When Varejao was not pulling rebounds out of the Memphis sky, helping him achieve yet another double-double by halftime, he could be found diving on the floor for a loose ball which would set up an easy two points for a streaking Tristan Thompson. When he wasn’t running pick-and-rolls with Alonzo Gee and Jeremy Pargo, he was pump-faking would-be defenders straight out of their high-tops, getting two defenders in the air at the elbow before driving and dishing to a ready-and-waiting Samardo Samuels for the highest of percentage finish as center Marc Gasol could only watch as he flew out of the picture. And of course, the 20-foot buzzer-beater topped off with a hip bump and a round of high fives and a 7-footer with an ear-to-ear smile.
“Varejao has a motor, said Memphis’ Zach Randolph, who was limited to a season-low eight rebounds against the Cavs. “He is moving non-stop. He reminds me of myself a couple of years ago. You have to give him a lot of credit. He works hard. He is non-stop.”
While Randolph will rarely ever be mistaken for a guy with high energy and non-stop movement on both ends of the floor, his praise of Varejao is genuine. It was the Grizzlies power forward who saw first hand what playing against Andy 2.0 is like. Phoenix Suns head coach Alvin Gentry, who will be one of the men likely responsible for voting Varejao into the All-Star game as a reserve, agrees with every bit of praise the center has been given; it’s not every day that an opponent has to game plan for a player who is not among the leading offensive weapons on a team. A player once known simply for agitating the opposition has become a factor on every portion of the floor, creating additional possessions for a team in dire need of executing highly on every single one.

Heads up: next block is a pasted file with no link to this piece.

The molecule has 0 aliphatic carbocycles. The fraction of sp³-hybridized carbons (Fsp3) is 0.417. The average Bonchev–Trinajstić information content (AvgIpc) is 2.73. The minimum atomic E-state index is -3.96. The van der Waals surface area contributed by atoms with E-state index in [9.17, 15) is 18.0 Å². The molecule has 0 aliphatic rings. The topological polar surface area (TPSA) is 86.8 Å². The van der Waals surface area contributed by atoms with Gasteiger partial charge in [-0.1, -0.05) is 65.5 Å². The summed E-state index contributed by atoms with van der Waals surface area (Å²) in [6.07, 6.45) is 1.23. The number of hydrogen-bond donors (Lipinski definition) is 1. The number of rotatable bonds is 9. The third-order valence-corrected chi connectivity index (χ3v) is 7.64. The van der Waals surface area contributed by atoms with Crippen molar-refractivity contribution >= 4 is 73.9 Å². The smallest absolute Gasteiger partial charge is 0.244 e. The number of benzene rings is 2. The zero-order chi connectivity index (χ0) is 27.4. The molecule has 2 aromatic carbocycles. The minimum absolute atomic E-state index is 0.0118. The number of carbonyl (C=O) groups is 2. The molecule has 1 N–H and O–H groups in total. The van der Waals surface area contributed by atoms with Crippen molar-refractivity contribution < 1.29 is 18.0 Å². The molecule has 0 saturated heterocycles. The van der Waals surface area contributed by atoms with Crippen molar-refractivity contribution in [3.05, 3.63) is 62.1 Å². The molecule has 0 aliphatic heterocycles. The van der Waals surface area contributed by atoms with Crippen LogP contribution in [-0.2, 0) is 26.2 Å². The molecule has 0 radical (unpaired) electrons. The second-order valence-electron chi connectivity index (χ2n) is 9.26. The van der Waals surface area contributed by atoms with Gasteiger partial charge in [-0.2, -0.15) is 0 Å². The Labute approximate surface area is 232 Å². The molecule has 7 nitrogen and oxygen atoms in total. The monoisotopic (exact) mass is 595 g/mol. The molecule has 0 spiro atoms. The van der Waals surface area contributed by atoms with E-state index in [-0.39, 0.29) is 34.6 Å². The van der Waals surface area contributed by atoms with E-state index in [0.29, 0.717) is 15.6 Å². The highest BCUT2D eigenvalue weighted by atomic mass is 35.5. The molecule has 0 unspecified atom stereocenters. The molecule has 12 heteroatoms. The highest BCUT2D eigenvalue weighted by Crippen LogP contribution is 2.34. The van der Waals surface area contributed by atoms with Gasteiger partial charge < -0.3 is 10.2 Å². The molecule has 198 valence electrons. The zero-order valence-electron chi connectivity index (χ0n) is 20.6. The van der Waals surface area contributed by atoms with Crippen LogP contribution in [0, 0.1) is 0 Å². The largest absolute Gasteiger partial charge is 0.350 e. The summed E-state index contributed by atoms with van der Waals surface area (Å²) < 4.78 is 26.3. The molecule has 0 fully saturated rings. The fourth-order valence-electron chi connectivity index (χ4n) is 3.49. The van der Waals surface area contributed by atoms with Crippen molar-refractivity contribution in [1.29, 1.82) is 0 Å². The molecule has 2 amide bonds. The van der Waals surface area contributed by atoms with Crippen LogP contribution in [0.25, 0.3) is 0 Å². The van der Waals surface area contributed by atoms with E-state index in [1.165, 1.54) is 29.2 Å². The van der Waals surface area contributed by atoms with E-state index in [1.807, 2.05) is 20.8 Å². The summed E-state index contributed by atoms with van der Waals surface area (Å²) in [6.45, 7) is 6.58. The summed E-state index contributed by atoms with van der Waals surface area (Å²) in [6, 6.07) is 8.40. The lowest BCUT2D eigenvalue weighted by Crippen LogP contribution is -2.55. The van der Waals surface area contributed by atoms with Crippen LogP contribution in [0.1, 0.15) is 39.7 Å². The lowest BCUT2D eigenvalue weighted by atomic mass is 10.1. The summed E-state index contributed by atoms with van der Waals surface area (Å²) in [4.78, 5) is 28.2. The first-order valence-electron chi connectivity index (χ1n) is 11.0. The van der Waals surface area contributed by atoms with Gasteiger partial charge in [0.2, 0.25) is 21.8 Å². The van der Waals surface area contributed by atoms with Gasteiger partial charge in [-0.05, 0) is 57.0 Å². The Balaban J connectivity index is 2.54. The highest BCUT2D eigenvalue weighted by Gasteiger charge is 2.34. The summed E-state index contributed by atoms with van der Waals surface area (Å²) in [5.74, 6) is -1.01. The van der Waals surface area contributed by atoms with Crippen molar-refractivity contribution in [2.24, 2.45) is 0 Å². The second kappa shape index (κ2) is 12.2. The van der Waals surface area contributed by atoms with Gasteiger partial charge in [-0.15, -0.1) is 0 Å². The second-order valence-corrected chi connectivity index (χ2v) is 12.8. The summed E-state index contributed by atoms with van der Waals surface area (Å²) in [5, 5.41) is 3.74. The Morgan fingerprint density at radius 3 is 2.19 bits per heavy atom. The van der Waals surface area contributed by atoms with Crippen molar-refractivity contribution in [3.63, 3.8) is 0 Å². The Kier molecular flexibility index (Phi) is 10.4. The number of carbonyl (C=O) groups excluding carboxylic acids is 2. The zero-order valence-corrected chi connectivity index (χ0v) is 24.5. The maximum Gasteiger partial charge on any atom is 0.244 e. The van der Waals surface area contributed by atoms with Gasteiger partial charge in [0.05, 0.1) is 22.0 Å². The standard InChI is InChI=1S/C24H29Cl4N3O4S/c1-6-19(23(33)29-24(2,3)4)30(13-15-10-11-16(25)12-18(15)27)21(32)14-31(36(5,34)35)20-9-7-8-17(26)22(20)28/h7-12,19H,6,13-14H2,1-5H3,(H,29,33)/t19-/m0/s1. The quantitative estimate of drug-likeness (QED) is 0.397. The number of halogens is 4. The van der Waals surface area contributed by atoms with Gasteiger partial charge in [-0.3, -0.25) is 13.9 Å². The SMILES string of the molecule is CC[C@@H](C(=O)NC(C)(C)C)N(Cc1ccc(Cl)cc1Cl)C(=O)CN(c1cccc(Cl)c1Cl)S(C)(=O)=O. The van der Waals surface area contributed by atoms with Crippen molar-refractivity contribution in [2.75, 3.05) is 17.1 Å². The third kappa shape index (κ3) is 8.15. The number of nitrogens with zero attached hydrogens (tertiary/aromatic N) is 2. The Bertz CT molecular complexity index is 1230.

“He’s a really smart player,” Gentry said prior to his team’s match-up against the Cavalers. “He knows angles, he’s got quickness and he can get to the spot. You think you have him boxed out and he ends up on the inside. It’s just one of those deals where you just have to continuously work.
“He’s had 18 offensive rebounds the last two games. Twenty-two rebounds, then all of a sudden 19 rebounds, 17 rebounds — those are Rodman-like numbers. He thinks every shot is a missed shot and plays every shot like it’s his rebound. He’s having an unbelievable year, he really is.”
Factor in Andy’s dedication toward improving his mid-range jump shot2 and becoming a factor as a facilitator and a finisher on the offensive side, and you have the icing on the big man’s All-Star cake.
Naturally, all of this is predicated upon Varejao staying healthy. While trade talks will continue to loom, all of these ancillary discussions surrounding the player and accolades will make a difference for anyone affiliated with the Cavaliers if the oft-injured big man gets bitten once again. For now, however, the ever-active one is showing no signs of slowing down, has carried a team in dire need of a lift, and is putting up numbers that, if sustained, will keep him in the discussion for end-of-season awards.
In the interim, it will be up to Varejao’s lobbying on the floor while Byron Scott takes the reigns off of it. Twitter allows fans to vote via hashtag, but as long as the numbers keep piling up, Byron’s job will be the easier of the two. No yard signs needed.
(Image via Joe Murphy/NBAE)